|1: Ane day as I went walking and down as I did pass,
By the banks of Inverurie I met a bonnie lass;
Her hair hung o’er her shoulder broad, her eyes white stars did shine,
On the banks o Inverurie and oh gin she were mine.
2: I did embrace that fair maid with all the haste I could,
Her hair hung o'er her shoulders broad all in its threads of gold;
Her hair hung o'er her shoulders broad, her eyes like stars did shine,
On the banks o Inverurie and oh gin she were mine."
3: She said, "Young man give over and not delude me so,
For after kissing wooing comes and after wooing woe;
My tender heart ye will ensnare and I'll beguilèd be,
On the banks of Inverurie I'll walk alone," said she.
4: She says, "Ma man, give over my company refrain,
I know you are of gentle blood, but of a graceless clan;
I know your occupation, lad, and good it cannot be,
On the banks of Inverurie I'll walk alone," says she.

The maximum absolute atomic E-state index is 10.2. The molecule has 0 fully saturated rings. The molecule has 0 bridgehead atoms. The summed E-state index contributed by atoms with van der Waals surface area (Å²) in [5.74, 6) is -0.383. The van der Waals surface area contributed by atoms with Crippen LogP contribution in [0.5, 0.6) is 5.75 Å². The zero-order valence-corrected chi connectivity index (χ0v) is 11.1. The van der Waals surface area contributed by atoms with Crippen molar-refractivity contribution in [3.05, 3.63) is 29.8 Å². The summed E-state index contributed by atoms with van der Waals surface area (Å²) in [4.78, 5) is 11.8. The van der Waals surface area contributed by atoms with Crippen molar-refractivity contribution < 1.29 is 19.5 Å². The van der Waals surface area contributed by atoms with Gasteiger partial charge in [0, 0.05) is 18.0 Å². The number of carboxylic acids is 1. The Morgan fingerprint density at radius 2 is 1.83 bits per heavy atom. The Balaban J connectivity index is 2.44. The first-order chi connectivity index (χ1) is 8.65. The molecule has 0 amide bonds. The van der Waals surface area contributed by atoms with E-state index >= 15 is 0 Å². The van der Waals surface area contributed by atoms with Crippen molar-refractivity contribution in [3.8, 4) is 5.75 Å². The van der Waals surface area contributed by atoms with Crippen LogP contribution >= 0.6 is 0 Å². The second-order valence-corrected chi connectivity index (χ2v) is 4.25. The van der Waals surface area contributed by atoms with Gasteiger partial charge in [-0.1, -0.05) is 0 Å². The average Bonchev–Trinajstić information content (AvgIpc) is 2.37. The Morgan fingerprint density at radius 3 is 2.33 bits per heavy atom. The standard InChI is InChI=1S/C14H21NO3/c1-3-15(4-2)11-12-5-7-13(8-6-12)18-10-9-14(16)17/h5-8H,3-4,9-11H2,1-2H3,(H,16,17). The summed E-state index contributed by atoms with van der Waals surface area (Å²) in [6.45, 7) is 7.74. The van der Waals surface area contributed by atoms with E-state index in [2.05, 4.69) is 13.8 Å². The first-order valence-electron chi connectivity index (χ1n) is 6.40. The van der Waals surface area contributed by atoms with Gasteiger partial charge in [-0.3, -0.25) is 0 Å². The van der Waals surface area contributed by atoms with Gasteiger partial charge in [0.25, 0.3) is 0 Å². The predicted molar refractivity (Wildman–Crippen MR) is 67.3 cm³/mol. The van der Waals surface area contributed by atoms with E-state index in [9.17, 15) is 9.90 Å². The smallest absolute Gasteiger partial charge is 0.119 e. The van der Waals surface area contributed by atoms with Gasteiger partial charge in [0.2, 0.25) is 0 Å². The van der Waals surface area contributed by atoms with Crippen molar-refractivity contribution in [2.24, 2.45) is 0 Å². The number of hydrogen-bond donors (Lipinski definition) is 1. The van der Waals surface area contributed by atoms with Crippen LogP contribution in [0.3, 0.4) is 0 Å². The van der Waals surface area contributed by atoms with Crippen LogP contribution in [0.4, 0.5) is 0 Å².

5: I said, "My pretty fair maid, the truth I'll ne'er deny,
On the banks o Inverurie fair maids beguiled have I;
I used to flatter fair maids but now that shall not be."
"On the banks of Inverurie I'll walk alone," says she.
6: He put a horn tae his lips and blew both loud and shrill,
Till four and twenty armèd men came to their master's call,
"I used to flatter fair maids but now I'll faithful be,
On the banks of Inverurie if you will walk with me."
7: "So come my pretty fair maid and mount on horseback high,
And to a parson we will go and that immediately,
And I will sing the psalms with joy until the day I dee,
In praise of Inverurie's banks where first I met with thee;
On the banks of Inverurie my wedded wife you'll be."